Is bread a vegan food?

Not usually. Many of the breads sold in grocery stores contain non-vegan ingredients, including milk, eggs, honey, shortening or whey—not to mention sodium stearyl lactylate, glycerides, emulsifiers, natural flavorings, artificial flavorings and lactase, all of which may be derived from animals. Vegans often have better luck at bakeries but still need to ask if the bread pans are greased with animal fat. If you like to bake, you can make your own bread. But if that doesn’t interest you, try Rudi’s Organic, Nature’s Path or Brownberry’s—they all produce vegan breads available nationwide.

by on Sep. 14, 2011 at 1:57 PM
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by Kandice on Sep. 14, 2011 at 1:58 PM

Whole grains: Hearty options for a healthy diet

Find out why whole grains are better than refined grains and how to add more whole grains to your diet.

By Mayo Clinic staff

Grains, especially whole grains, are an essential part of a healthy diet. All types of grains are good sources of complex carbohydrates and some key vitamins and minerals. Grains are also naturally low in fat. All of this makes grains a healthy option. Better yet, they've been linked to a lower risk of heart disease, diabetes, certain cancers and other health problems.

The healthiest kinds of grains are whole grains. The 2010 Dietary Guidelines for Americans recommends that at least half of all the grains you eat are whole grains. Chances are you eat lots of grains already. But are they whole grains? If you're like most, you're not getting enough whole grains in your diet. See how to make whole grains a part of your healthy diet.

Types of grains

Also called cereals, grains and whole grains are the seeds of grasses cultivated for food. Grains and whole grains come in many shapes and sizes, from large kernels of popcorn to small quinoa seeds.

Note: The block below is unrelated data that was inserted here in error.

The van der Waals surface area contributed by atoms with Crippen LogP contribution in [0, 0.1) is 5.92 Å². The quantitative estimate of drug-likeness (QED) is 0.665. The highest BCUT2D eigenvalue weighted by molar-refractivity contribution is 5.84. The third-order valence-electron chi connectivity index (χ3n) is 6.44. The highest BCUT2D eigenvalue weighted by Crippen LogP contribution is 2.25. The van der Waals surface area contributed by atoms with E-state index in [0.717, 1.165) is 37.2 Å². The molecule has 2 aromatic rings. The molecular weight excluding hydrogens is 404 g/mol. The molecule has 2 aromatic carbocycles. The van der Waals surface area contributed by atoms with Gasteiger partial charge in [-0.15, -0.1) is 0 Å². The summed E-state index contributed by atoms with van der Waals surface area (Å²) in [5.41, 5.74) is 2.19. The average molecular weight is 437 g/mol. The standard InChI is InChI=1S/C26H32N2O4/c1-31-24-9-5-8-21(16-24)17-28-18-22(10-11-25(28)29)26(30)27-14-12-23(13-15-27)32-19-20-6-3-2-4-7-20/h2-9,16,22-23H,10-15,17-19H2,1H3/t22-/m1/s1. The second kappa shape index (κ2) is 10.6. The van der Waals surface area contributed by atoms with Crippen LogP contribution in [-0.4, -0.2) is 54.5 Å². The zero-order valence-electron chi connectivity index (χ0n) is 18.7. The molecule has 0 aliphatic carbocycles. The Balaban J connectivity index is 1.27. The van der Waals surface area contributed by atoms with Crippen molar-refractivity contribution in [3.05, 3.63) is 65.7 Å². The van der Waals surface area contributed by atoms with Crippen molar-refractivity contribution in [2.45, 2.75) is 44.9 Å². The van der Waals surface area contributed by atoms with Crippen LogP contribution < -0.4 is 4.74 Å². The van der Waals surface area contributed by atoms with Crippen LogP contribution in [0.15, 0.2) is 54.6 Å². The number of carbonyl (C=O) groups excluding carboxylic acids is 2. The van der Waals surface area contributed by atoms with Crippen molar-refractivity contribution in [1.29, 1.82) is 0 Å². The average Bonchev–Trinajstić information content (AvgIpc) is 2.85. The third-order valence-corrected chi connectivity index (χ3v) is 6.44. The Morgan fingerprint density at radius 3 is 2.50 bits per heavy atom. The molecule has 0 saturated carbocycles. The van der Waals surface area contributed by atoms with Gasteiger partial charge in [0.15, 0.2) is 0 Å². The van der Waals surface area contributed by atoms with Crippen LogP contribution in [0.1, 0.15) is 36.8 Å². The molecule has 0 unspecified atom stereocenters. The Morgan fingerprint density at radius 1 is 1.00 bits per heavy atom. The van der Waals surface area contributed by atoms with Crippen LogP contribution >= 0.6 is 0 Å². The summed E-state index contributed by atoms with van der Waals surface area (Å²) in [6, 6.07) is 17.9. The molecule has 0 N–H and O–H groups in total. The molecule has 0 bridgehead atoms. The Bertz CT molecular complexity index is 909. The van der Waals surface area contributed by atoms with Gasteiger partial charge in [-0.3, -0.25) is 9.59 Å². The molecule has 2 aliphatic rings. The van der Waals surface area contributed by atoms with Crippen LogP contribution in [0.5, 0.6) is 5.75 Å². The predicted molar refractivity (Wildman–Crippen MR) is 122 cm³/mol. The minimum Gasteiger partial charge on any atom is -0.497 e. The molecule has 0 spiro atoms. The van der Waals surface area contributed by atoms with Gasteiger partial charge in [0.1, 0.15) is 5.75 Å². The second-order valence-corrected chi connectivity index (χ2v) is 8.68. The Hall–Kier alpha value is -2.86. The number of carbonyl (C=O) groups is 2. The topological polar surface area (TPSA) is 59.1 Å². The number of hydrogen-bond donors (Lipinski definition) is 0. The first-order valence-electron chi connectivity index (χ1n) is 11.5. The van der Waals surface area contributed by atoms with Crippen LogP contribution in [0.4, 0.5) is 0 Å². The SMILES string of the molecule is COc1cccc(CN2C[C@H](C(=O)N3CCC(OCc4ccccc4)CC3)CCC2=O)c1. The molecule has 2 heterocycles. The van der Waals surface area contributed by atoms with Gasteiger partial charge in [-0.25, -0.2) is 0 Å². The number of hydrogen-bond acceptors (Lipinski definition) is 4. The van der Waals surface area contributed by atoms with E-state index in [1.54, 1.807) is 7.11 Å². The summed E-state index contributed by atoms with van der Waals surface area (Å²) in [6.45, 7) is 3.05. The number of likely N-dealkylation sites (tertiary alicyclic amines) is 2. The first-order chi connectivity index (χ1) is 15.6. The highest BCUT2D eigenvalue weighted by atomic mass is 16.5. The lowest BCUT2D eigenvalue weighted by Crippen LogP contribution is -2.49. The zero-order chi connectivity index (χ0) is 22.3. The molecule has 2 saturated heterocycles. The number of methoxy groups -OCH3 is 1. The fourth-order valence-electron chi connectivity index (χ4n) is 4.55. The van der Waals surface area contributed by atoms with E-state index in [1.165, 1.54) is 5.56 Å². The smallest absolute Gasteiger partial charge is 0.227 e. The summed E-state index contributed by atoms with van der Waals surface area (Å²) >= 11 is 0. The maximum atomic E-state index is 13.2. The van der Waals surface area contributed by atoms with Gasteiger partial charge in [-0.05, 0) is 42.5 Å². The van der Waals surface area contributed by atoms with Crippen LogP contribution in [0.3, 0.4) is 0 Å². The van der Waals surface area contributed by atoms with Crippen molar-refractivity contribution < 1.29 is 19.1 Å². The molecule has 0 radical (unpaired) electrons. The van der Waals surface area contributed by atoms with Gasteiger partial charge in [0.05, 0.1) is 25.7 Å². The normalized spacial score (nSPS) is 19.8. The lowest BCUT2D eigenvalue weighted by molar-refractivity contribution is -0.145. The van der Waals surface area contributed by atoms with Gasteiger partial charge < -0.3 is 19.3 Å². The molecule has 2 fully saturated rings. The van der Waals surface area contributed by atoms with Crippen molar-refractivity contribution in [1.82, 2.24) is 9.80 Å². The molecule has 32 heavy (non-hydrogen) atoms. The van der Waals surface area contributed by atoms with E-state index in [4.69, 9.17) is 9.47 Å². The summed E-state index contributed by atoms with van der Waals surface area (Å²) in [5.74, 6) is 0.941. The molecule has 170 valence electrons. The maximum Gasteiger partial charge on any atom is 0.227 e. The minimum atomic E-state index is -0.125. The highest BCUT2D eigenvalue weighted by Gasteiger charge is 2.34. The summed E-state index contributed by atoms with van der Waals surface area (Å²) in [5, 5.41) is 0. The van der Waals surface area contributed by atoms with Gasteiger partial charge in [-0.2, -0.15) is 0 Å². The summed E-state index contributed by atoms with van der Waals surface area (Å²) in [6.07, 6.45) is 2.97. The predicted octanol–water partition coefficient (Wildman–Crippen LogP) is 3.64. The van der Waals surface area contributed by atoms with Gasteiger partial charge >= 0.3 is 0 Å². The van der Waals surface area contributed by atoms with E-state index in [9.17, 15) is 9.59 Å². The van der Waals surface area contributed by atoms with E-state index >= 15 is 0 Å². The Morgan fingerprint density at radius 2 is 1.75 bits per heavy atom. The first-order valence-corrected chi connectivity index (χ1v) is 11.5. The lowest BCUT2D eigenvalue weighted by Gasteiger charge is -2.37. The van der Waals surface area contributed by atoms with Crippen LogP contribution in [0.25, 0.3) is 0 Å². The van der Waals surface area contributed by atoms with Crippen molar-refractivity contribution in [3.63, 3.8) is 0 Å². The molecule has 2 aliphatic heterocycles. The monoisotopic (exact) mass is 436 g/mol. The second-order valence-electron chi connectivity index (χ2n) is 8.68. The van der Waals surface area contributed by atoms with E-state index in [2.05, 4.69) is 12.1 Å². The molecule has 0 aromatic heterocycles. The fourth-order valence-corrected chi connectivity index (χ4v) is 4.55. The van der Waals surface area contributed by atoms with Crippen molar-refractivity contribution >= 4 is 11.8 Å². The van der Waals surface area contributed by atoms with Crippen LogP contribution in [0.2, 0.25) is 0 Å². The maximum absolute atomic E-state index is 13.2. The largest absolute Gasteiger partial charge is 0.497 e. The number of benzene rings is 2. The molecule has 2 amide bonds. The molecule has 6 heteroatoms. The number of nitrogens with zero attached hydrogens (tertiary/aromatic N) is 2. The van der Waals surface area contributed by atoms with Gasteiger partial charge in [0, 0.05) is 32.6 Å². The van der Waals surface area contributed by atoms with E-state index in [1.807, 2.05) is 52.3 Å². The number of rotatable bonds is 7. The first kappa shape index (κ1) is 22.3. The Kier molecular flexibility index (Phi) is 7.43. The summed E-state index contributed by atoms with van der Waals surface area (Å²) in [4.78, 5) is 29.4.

• Whole grains. These are unrefined grains that haven't had their bran and germ removed by milling. Whole grains are better sources of fiber and other important nutrients, such as selenium, potassium and magnesium. Whole grains are either single foods, such as brown rice and popcorn, or ingredients in products, such as buckwheat in pancakes or whole wheat in bread.
  • Refined grains. Refined grains are milled, a process that strips out both the bran and germ to give them a finer texture and extend their shelf life. The refining process also removes many nutrients, including fiber. Refined grains include white flour, white rice, white bread and degermed cornflower. Many breads, cereals, crackers, desserts and pastries are made with refined grains, too.
  • Enriched grains. Enriched means that some of the nutrients lost during processing are added back in. Some enriched grains are grains that have lost B vitamins added back in — but not the lost fiber. Fortifying means adding in nutrients that don't occur naturally in the food. Most refined grains are enriched, and many enriched grains also are fortified with other vitamins and minerals, such as folic acid and iron. Some countries require certain refined grains to be enriched. Whole grains may or may not be fortified.
by on Sep. 14, 2011 at 2:00 PM